Minnesota Natural Health Legal Reform Project

OCAP Office is Closed Due To Unallotment

In 2009, the Office of Complementary and Alternative Practices was unallotted as a way to balance the budget.  OCAP is the enforcement arm of statute 146A which allows the practice of unlicensed therapies in Minnesota.  They are unlicensed because it has been determined that they are so safe that they donít need licensing.

This office employed one person and cost approximately $65,000 per year. It is funded by general funds as no fees are collected from unlicensed practitioners.  It was a part time job for one employee who investigated complaints and provided information for interested consumers. 

The Governor has now proposed that his unallotments become permanent.  In doing so, there was language to repeal the entire statute 146A, rather than just the OCAP office.  This is the way bureaucrats deal with things.  Take the easy way out rather than finding the sections in the 146A statute that refer to OCAP and repeal only those lines. 

At an informational hearing of the licensing Sub Committee on Thursday, March 4th, 2010, Diane Miller, JD, the original drafter of the Health Freedom Bill, offered amendments to preserve 146A and close OCAP, if necessary.  They were well received by the committee chair and house research also requested a copy to insert into an appropriate bill.  Return to this page frequently for updates.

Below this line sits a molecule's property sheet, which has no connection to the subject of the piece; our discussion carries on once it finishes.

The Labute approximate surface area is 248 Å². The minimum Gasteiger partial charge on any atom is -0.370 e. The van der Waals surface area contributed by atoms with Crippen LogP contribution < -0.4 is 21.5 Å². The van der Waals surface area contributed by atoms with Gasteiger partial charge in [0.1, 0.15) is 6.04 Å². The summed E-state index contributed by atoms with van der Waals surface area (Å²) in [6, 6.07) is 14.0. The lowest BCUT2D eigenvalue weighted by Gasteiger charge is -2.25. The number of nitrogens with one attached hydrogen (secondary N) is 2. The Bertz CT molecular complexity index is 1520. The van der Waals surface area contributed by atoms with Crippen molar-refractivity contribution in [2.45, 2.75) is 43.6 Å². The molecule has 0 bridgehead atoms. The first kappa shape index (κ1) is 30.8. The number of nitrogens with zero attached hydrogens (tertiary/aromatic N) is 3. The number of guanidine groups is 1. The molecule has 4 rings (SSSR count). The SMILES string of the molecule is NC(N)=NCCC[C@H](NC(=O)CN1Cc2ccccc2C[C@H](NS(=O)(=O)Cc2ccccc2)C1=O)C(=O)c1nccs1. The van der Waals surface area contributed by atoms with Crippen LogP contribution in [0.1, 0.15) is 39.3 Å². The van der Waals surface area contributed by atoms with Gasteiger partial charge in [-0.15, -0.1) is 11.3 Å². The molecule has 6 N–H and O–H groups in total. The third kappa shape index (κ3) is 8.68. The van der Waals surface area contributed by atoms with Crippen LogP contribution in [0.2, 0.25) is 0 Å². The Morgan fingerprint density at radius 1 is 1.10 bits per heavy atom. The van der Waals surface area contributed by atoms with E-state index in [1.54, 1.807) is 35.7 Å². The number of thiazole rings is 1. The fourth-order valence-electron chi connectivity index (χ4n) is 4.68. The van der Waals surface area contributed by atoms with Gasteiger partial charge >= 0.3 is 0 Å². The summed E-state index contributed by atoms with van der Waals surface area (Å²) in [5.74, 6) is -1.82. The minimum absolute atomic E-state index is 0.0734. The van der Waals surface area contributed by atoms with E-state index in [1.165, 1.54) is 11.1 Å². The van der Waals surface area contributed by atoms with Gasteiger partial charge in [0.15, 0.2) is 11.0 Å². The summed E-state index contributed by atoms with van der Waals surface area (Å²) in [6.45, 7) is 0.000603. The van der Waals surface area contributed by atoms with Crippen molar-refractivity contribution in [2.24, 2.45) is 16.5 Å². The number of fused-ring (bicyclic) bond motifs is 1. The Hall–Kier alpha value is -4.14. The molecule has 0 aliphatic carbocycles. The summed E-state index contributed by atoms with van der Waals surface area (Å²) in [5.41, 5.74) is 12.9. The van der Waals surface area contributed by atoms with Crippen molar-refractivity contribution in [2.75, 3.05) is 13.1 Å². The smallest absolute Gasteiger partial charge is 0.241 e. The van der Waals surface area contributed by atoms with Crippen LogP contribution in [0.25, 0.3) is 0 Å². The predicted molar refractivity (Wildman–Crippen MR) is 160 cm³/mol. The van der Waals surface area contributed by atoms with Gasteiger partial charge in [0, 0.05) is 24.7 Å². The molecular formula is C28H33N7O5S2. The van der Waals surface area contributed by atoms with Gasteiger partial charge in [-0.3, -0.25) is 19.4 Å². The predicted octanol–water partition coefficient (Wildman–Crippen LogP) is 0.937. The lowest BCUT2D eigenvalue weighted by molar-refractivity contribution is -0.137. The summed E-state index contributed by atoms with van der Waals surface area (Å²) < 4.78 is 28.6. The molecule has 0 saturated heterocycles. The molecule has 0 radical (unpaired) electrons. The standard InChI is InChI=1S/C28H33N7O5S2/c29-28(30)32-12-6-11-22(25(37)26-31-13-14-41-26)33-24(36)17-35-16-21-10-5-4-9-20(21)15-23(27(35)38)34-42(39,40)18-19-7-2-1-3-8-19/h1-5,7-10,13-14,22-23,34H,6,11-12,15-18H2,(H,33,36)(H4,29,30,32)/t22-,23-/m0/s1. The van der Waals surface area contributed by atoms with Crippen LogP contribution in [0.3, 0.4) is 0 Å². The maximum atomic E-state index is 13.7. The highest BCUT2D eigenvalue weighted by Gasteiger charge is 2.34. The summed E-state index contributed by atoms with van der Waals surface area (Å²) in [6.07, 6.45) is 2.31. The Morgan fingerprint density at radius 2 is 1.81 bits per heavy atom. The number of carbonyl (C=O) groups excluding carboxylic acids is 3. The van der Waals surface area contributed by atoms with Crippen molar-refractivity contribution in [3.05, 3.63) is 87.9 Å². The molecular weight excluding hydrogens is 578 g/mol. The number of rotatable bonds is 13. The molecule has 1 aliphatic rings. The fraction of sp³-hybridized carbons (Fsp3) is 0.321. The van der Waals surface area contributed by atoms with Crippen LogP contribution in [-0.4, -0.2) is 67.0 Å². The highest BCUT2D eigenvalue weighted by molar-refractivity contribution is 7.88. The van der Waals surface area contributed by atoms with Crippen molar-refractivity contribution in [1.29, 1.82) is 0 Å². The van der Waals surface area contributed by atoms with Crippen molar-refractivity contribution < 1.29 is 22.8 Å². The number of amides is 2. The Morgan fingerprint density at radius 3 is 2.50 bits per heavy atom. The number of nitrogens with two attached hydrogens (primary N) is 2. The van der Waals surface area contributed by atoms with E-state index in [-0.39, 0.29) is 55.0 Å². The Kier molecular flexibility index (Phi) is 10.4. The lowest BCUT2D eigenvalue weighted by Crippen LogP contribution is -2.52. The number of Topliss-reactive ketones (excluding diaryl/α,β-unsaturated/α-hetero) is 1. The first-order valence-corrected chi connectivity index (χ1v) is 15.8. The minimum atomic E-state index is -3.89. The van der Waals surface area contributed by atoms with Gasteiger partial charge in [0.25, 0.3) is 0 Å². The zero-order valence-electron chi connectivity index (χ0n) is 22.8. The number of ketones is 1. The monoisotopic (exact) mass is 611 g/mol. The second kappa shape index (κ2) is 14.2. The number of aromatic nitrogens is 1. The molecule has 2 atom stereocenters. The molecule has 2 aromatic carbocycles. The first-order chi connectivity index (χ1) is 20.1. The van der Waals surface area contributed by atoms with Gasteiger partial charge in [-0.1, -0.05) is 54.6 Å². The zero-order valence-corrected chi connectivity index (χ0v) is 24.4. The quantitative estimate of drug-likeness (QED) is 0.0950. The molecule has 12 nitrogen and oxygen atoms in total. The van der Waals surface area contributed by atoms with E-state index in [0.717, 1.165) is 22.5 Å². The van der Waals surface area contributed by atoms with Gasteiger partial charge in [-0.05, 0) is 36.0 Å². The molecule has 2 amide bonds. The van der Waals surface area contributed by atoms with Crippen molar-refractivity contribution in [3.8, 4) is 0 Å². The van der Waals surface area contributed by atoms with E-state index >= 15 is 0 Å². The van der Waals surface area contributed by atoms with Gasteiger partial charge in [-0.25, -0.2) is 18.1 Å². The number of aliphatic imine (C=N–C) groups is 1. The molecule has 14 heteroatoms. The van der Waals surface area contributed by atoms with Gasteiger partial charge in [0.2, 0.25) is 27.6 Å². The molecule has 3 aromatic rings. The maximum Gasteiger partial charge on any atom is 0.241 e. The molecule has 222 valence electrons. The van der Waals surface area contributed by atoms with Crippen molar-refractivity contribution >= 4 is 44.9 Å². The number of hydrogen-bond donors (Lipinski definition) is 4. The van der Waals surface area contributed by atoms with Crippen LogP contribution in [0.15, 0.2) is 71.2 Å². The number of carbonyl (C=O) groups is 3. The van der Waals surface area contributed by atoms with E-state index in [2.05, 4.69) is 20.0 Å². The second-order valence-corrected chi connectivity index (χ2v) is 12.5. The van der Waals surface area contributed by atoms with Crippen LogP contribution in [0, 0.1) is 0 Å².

It is preferred that OCAP be refunded and funds be taken from an office that has duplication of efforts. In the event this cannot happen until 2011, there are some possible solutions:

The Attorney Generalís office could take complaints.  This was agreed to in 2005 when closing OCAP was considered to help balance the budget.  Perhaps this agreement could be reached again.
OCAP duties could be assumed by someone within the Department of Health.  In this time of fiscal constraint, employees in both the private and public sector will be expected to pick up the duties of a position that has been eliminated.

Natural health is not the practice of medicine. Moving the oversight to the medical board would not be appropriate.

Client Bill of Rights

Minnesota Statute 146A not only established the Office of Complementary and Alternative Practices, it also requires that unlicensed practitioners present their clients with a Bill of Rights. Even though the OCAP is closed, the health freedom language is still in effect and the Bill of Rights is still required by law.  A sample copy of this Bill of Rights is below.  It can be downloaded and modified to include information appropriate for individual practitioners.